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NCJRS Abstract

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NCJ Number: 78886 Find in a Library
Title: First Year Evaluation of the Jails and Individualized Learning Project - Citizen and Offender Programs in Education, Inc., Milwaukee, Wisconsin
Author(s): W Rankin; R Haugerud
Corporate Author: Wisconsin Council on Criminal Justice
Program Evaluation Section
United States of America
Date Published: 1976
Page Count: 30
Sponsoring Agency: National Institute of Justice/
Rockville, MD 20849
Wisconsin Council on Criminal Justice
Madison, WI 53703
Sale Source: National Institute of Justice/
NCJRS paper reproduction
Box 6000, Dept F
Rockville, MD 20849
United States of America
Document: PDF
Type: Program/Project Evaluation
Language: English
Country: United States of America
Annotation: Findings are reported from the first year's evaluation of Wisconsin's Jails and Individualized Learning (JIL) project, a program intended to increase education service to women inmates of the Milwaukee County Jail from the current 8 hours a week to 8 hours a day.
Abstract: Objectives were (1) to increase from 8 to 30 the weekly hours of formal individualized instruction available, (2) to introduce at least 10 hours per week of guided learning opportunities for small groups and individuals, (3) to identify and use at least 5 suitable community resources and 35 to 45 volunteers, (4) to provide weekly at least 3 types of oppotunities for personal improvement, and (5) to assist at least 10 percent of the expected 250 program participants to continue their educational development after jail release. The evaluation encompassed project activity from October 1, 1975, through July 31, 1976. Data were obtained from the project's records and through a reporting system devised by the evaluation staff. Project records consisted of an individual record showing demographic information and a record of the classes in which each person participated, along with a monthly listing of classes offered (total number of hours and total attendance for each class). Instructional elements were categorized into arts and crafts, academic and vocational, self-improvement, and special programs. Data on 188 participants showed that they were predominantly young black females with less than a high school education. Individual involvement was positively correlated with length of time at the jail. While the arts and crafts elements had the highest total attendance in terms of number of classes attended, the self-improvement courses were attended by the largest proportion of students (68.5 percent). Appended are the forms for the activity log and individual participation. Tabular data are provided.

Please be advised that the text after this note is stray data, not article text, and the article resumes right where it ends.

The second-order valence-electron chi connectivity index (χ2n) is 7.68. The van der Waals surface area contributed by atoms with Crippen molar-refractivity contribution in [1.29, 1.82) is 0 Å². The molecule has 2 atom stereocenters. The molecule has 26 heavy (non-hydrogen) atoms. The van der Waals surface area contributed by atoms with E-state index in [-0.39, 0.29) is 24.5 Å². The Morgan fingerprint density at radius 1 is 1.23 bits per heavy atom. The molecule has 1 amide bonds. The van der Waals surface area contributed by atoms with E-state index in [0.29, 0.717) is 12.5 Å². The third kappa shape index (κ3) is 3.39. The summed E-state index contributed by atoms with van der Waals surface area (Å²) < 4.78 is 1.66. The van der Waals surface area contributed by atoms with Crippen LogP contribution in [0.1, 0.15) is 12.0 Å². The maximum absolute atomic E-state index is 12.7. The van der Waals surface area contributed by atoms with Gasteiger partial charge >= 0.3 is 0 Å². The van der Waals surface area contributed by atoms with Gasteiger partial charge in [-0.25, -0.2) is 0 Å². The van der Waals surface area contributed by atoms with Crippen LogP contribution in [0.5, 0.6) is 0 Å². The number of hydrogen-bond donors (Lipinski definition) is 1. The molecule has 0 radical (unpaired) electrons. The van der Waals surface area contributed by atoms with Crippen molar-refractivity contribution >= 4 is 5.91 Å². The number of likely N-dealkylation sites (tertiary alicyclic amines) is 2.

Index Term(s): Female inmates; Inmate academic education; Inmate art programs; Jails; Program evaluation; Vocational training; Wisconsin
To cite this abstract, use the following link:
http://www.ncjrs.gov/App/publications/abstract.aspx?ID=78886

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